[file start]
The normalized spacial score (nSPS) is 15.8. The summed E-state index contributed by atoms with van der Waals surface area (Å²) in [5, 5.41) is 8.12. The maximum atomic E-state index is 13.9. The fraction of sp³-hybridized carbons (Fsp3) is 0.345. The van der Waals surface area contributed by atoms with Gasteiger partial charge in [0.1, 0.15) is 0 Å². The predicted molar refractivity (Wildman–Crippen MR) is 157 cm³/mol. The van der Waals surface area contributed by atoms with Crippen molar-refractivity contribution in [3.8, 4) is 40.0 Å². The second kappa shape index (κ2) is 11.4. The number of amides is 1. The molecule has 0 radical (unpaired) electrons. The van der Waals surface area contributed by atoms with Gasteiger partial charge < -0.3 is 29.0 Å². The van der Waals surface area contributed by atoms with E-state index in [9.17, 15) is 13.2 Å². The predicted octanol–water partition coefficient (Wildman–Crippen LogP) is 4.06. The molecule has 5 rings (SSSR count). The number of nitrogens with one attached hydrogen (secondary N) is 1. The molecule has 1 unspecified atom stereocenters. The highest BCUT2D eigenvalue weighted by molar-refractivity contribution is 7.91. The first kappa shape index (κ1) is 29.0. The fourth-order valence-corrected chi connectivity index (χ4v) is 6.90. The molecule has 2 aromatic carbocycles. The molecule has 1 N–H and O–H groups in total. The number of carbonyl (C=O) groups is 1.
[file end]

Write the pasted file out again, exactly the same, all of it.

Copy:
The normalized spacial score (nSPS) is 15.8. The summed E-state index contributed by atoms with van der Waals surface area (Å²) in [5, 5.41) is 8.12. The maximum atomic E-state index is 13.9. The fraction of sp³-hybridized carbons (Fsp3) is 0.345. The van der Waals surface area contributed by atoms with Gasteiger partial charge in [0.1, 0.15) is 0 Å². The predicted molar refractivity (Wildman–Crippen MR) is 157 cm³/mol. The van der Waals surface area contributed by atoms with Crippen molar-refractivity contribution in [3.8, 4) is 40.0 Å². The second kappa shape index (κ2) is 11.4. The number of amides is 1. The molecule has 0 radical (unpaired) electrons. The van der Waals surface area contributed by atoms with Gasteiger partial charge < -0.3 is 29.0 Å². The van der Waals surface area contributed by atoms with E-state index in [9.17, 15) is 13.2 Å². The predicted octanol–water partition coefficient (Wildman–Crippen LogP) is 4.06. The molecule has 5 rings (SSSR count). The number of nitrogens with one attached hydrogen (secondary N) is 1. The molecule has 1 unspecified atom stereocenters. The highest BCUT2D eigenvalue weighted by molar-refractivity contribution is 7.91. The first kappa shape index (κ1) is 29.0. The fourth-order valence-corrected chi connectivity index (χ4v) is 6.90. The molecule has 2 aromatic carbocycles. The molecule has 1 N–H and O–H groups in total. The number of carbonyl (C=O) groups is 1.